|Action||Repeal CO 2 Budget Trading Program as required by Executive Order 9 (Revision A22)|
|Comment Period||Ended on 8/30/2023|
Hello, my name is Natalie Pien from Leesburg, VA. I am a member of the Board of Directors for Piedmont Environmental Council and for Chesapeake Climate Action Network. I am also on the Executive Committee of the Sierra Club Great Falls Group plus the Advisory Committee for Food and Water Watch.
Thank you for the opportunity to submit my comments opposing withdrawing VA from the Regional Greenhouse Gas Initiative, aka RGGI. You have heard expert testimony on reasons not to withdraw Va from, including facts such as
RGGI is Va law and it is illegal to withdraw from it despite the governor’s misguided dislike for RGGI.
States participating in RGGI have decreased greenhouse gas emissions
Virginia’s emissions did not decrease until its recent participation in RGGI. Since joining RGGI, Virginia’s power plant emissions have consistently decreased—by 12.5% between 2020 and 2021 and by nearly 8% between 2021 and 2022. These recent reductions follow a decade without RGGI, where Virginia’s emissions were “fairly constant” with “no discernible trend”.
Revenues generated far exceed expectations
RGGI is the only funding mechanism to fund programs for: flood resilience in Va’s coastal communities; energy efficiency to lower utility costs; low income, frontline communities experiencing climate change impacts.
RGGI is a key component to achieve decarbonization of the electrical grid as mandated by the Virginia Clean Economy Act
RGGI improves public health. Decreased air pollution means fewer asthma attacks, premature births, and missed days of school and work. In just six years, participating states realized $5.7 billion in public health benefits thanks to RGGI..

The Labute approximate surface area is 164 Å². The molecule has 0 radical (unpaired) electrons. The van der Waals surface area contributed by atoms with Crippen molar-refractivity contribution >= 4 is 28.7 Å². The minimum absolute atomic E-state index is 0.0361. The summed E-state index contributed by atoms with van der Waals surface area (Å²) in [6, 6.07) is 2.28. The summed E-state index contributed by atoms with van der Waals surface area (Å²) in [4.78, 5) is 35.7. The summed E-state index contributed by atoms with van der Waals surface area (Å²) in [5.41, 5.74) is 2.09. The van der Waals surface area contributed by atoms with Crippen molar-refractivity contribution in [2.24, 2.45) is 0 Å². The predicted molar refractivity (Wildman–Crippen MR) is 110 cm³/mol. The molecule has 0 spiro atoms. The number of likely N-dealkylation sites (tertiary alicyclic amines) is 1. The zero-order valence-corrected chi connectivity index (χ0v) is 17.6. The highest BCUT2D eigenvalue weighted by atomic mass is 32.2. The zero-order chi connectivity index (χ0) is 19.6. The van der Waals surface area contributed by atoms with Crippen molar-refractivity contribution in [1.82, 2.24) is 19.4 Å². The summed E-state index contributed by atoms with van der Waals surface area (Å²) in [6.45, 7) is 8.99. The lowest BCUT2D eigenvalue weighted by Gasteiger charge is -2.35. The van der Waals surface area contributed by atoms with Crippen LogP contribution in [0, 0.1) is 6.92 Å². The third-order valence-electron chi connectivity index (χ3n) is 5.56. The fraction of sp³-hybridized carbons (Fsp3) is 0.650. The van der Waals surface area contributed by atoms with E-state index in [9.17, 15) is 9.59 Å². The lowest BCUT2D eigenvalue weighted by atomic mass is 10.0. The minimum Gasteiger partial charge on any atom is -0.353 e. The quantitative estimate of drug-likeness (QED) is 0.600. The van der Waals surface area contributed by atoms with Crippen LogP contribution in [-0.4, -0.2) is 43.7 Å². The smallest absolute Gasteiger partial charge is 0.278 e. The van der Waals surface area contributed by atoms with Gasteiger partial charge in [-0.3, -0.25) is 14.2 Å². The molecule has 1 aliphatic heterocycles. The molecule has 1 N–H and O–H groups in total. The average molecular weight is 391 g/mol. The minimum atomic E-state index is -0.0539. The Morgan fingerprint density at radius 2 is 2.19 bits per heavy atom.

My comments reflect my personal reasons to stay in RGGI. I am a retired public school teacher and have a nine year old step-granddaughter, a 19 month old granddaughter, and two more on the way. I was able to live in the 19 month old’s home and take care of her for the first 8 months of her life. I was able to keep her out of daycare and in a safer home environment. It’s not so easy to protect her from the impacts of climate change, but keeping VA in RGGI is critical.
My daughter Elise studied Physical Therapy in Norfolk, the second most climate change vulnerable area in the U.S. When she graduated and moved inland, we couldn’t have been more relieved. My in-laws lived in Tidewater and after a hurricane that knocked out power, my husband drove a generator to them. Thankfully, roads and bridges were passable. My widowed mother-in-law still resides in Tidewater highly subject to climate change impacts. Her safety is at climate change risk.
While my family’s future welfare motivates me, I also think about my thousand former students I taught for over 10 years. All teachers strive to prepare each student to achieve their full potential. Isn’t it cruel and unfair to leave them a world where they must struggle to survive? For the sake of my family, my students, all Virginians, and the planet, do not withdraw from RGGI.